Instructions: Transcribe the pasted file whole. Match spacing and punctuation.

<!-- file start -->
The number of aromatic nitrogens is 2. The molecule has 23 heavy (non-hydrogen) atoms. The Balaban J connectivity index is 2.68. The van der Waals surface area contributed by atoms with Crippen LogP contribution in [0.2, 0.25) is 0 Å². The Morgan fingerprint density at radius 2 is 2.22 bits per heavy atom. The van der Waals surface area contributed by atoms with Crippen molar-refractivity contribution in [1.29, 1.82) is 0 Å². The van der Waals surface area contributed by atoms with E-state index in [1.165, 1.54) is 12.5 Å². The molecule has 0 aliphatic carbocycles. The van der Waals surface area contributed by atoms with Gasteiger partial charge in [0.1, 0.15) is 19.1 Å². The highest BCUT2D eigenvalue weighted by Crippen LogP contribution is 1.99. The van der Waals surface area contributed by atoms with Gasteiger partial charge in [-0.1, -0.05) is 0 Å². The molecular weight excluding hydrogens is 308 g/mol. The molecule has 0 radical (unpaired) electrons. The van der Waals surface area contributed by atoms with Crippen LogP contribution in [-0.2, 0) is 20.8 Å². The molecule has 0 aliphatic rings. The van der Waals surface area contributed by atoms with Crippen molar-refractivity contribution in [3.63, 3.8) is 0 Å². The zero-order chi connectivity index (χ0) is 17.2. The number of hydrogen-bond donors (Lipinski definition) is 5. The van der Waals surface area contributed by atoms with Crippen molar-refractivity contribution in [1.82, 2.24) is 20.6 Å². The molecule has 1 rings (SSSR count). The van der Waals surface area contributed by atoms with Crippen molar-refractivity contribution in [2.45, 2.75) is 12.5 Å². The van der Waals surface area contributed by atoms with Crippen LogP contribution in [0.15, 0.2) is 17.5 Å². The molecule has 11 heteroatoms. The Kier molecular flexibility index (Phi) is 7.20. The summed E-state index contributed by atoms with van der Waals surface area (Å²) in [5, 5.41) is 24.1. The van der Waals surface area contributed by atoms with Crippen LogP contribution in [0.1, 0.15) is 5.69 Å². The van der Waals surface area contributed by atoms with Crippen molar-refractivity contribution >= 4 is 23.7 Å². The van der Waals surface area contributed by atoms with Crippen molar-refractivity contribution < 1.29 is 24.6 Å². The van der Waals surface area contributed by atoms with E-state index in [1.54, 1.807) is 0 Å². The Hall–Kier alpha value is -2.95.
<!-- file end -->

The number of aromatic nitrogens is 2. The molecule has 23 heavy (non-hydrogen) atoms. The Balaban J connectivity index is 2.68. The van der Waals surface area contributed by atoms with Crippen LogP contribution in [0.2, 0.25) is 0 Å². The Morgan fingerprint density at radius 2 is 2.22 bits per heavy atom. The van der Waals surface area contributed by atoms with Crippen molar-refractivity contribution in [1.29, 1.82) is 0 Å². The van der Waals surface area contributed by atoms with E-state index in [1.165, 1.54) is 12.5 Å². The molecule has 0 aliphatic carbocycles. The van der Waals surface area contributed by atoms with Gasteiger partial charge in [0.1, 0.15) is 19.1 Å². The highest BCUT2D eigenvalue weighted by Crippen LogP contribution is 1.99. The van der Waals surface area contributed by atoms with Gasteiger partial charge in [-0.1, -0.05) is 0 Å². The molecular weight excluding hydrogens is 308 g/mol. The molecule has 0 radical (unpaired) electrons. The van der Waals surface area contributed by atoms with Crippen LogP contribution in [-0.2, 0) is 20.8 Å². The molecule has 0 aliphatic rings. The van der Waals surface area contributed by atoms with Crippen molar-refractivity contribution in [3.63, 3.8) is 0 Å². The zero-order chi connectivity index (χ0) is 17.2. The number of hydrogen-bond donors (Lipinski definition) is 5. The van der Waals surface area contributed by atoms with Crippen molar-refractivity contribution in [1.82, 2.24) is 20.6 Å². The molecule has 1 rings (SSSR count). The van der Waals surface area contributed by atoms with Crippen molar-refractivity contribution in [2.45, 2.75) is 12.5 Å². The van der Waals surface area contributed by atoms with Crippen LogP contribution in [0.15, 0.2) is 17.5 Å². The molecule has 11 heteroatoms. The Kier molecular flexibility index (Phi) is 7.20. The summed E-state index contributed by atoms with van der Waals surface area (Å²) in [5, 5.41) is 24.1. The van der Waals surface area contributed by atoms with Crippen LogP contribution in [0.1, 0.15) is 5.69 Å². The van der Waals surface area contributed by atoms with Crippen molar-refractivity contribution >= 4 is 23.7 Å². The van der Waals surface area contributed by atoms with Crippen molar-refractivity contribution < 1.29 is 24.6 Å². The van der Waals surface area contributed by atoms with E-state index in [1.54, 1.807) is 0 Å². The Hall–Kier alpha value is -2.95.